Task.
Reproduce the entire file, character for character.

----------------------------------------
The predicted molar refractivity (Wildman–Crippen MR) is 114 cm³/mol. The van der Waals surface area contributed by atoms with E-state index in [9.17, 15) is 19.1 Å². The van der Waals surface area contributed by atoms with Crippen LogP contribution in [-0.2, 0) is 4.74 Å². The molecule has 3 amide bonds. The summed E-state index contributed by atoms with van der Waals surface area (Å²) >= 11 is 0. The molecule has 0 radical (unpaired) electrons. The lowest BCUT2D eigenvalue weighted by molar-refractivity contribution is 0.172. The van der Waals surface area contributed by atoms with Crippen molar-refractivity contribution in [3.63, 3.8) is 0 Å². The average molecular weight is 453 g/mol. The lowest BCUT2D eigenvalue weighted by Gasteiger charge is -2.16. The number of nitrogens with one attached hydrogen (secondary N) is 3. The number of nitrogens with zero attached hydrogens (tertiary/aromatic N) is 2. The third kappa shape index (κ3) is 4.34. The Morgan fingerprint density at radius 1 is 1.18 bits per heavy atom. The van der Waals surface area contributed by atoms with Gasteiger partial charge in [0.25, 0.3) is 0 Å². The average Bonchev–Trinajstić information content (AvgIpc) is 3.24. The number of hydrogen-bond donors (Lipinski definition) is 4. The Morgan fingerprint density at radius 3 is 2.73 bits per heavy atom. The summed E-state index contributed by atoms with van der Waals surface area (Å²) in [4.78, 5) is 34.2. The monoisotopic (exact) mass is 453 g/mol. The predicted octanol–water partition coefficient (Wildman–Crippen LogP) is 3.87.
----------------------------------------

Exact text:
The predicted molar refractivity (Wildman–Crippen MR) is 114 cm³/mol. The van der Waals surface area contributed by atoms with E-state index in [9.17, 15) is 19.1 Å². The van der Waals surface area contributed by atoms with Crippen LogP contribution in [-0.2, 0) is 4.74 Å². The molecule has 3 amide bonds. The summed E-state index contributed by atoms with van der Waals surface area (Å²) >= 11 is 0. The molecule has 0 radical (unpaired) electrons. The lowest BCUT2D eigenvalue weighted by molar-refractivity contribution is 0.172. The van der Waals surface area contributed by atoms with Crippen molar-refractivity contribution in [3.63, 3.8) is 0 Å². The average molecular weight is 453 g/mol. The lowest BCUT2D eigenvalue weighted by Gasteiger charge is -2.16. The number of nitrogens with one attached hydrogen (secondary N) is 3. The number of nitrogens with zero attached hydrogens (tertiary/aromatic N) is 2. The third kappa shape index (κ3) is 4.34. The Morgan fingerprint density at radius 1 is 1.18 bits per heavy atom. The van der Waals surface area contributed by atoms with Gasteiger partial charge in [0.25, 0.3) is 0 Å². The average Bonchev–Trinajstić information content (AvgIpc) is 3.24. The number of hydrogen-bond donors (Lipinski definition) is 4. The Morgan fingerprint density at radius 3 is 2.73 bits per heavy atom. The summed E-state index contributed by atoms with van der Waals surface area (Å²) in [4.78, 5) is 34.2. The monoisotopic (exact) mass is 453 g/mol. The predicted octanol–water partition coefficient (Wildman–Crippen LogP) is 3.87.